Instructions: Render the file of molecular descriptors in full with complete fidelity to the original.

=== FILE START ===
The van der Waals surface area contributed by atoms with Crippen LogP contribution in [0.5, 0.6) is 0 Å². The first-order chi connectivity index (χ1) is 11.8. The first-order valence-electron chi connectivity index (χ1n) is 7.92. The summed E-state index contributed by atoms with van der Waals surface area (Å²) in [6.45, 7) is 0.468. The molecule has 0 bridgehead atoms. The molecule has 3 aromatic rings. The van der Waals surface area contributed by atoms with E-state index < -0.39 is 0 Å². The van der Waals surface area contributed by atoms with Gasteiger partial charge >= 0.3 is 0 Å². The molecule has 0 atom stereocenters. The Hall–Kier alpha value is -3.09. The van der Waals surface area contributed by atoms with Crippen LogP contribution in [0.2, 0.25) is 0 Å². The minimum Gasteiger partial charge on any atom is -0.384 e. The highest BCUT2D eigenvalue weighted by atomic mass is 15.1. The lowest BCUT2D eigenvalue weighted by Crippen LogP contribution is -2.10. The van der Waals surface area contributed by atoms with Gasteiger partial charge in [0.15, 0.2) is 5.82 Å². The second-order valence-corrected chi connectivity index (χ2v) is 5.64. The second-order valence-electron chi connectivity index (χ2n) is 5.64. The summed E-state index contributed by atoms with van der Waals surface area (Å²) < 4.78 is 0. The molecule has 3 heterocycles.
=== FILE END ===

The van der Waals surface area contributed by atoms with Crippen LogP contribution in [0.5, 0.6) is 0 Å². The first-order chi connectivity index (χ1) is 11.8. The first-order valence-electron chi connectivity index (χ1n) is 7.92. The summed E-state index contributed by atoms with van der Waals surface area (Å²) in [6.45, 7) is 0.468. The molecule has 0 bridgehead atoms. The molecule has 3 aromatic rings. The van der Waals surface area contributed by atoms with E-state index < -0.39 is 0 Å². The van der Waals surface area contributed by atoms with Gasteiger partial charge >= 0.3 is 0 Å². The molecule has 0 atom stereocenters. The Hall–Kier alpha value is -3.09. The van der Waals surface area contributed by atoms with Crippen LogP contribution in [0.2, 0.25) is 0 Å². The minimum Gasteiger partial charge on any atom is -0.384 e. The highest BCUT2D eigenvalue weighted by atomic mass is 15.1. The lowest BCUT2D eigenvalue weighted by Crippen LogP contribution is -2.10. The van der Waals surface area contributed by atoms with Gasteiger partial charge in [0.15, 0.2) is 5.82 Å². The second-order valence-corrected chi connectivity index (χ2v) is 5.64. The second-order valence-electron chi connectivity index (χ2n) is 5.64. The summed E-state index contributed by atoms with van der Waals surface area (Å²) < 4.78 is 0. The molecule has 3 heterocycles.